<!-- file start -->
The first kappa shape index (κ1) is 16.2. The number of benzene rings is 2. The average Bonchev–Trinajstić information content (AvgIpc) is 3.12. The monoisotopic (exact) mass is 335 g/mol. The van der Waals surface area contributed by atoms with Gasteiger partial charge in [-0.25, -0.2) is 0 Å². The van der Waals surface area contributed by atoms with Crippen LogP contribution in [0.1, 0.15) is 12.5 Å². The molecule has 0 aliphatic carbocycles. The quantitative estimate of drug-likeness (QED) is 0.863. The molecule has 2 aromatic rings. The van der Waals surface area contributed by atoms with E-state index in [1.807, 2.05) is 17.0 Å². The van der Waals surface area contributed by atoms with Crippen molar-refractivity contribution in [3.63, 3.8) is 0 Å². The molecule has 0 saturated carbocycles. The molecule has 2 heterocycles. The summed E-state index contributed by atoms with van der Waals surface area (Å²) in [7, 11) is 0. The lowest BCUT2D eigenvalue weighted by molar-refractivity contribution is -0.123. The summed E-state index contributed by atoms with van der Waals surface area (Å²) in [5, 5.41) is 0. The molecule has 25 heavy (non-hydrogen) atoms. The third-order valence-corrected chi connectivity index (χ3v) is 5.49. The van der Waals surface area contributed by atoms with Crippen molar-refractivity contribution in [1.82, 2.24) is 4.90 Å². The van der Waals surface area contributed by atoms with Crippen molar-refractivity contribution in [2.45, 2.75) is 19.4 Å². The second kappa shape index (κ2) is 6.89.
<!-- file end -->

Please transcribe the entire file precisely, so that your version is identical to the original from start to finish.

The first kappa shape index (κ1) is 16.2. The number of benzene rings is 2. The average Bonchev–Trinajstić information content (AvgIpc) is 3.12. The monoisotopic (exact) mass is 335 g/mol. The van der Waals surface area contributed by atoms with Gasteiger partial charge in [-0.25, -0.2) is 0 Å². The van der Waals surface area contributed by atoms with Crippen LogP contribution in [0.1, 0.15) is 12.5 Å². The molecule has 0 aliphatic carbocycles. The quantitative estimate of drug-likeness (QED) is 0.863. The molecule has 2 aromatic rings. The van der Waals surface area contributed by atoms with E-state index in [1.807, 2.05) is 17.0 Å². The van der Waals surface area contributed by atoms with Crippen molar-refractivity contribution in [3.63, 3.8) is 0 Å². The molecule has 0 saturated carbocycles. The molecule has 2 heterocycles. The summed E-state index contributed by atoms with van der Waals surface area (Å²) in [7, 11) is 0. The lowest BCUT2D eigenvalue weighted by molar-refractivity contribution is -0.123. The summed E-state index contributed by atoms with van der Waals surface area (Å²) in [5, 5.41) is 0. The molecule has 25 heavy (non-hydrogen) atoms. The third-order valence-corrected chi connectivity index (χ3v) is 5.49. The van der Waals surface area contributed by atoms with Crippen molar-refractivity contribution in [1.82, 2.24) is 4.90 Å². The van der Waals surface area contributed by atoms with Crippen molar-refractivity contribution in [2.45, 2.75) is 19.4 Å². The second kappa shape index (κ2) is 6.89.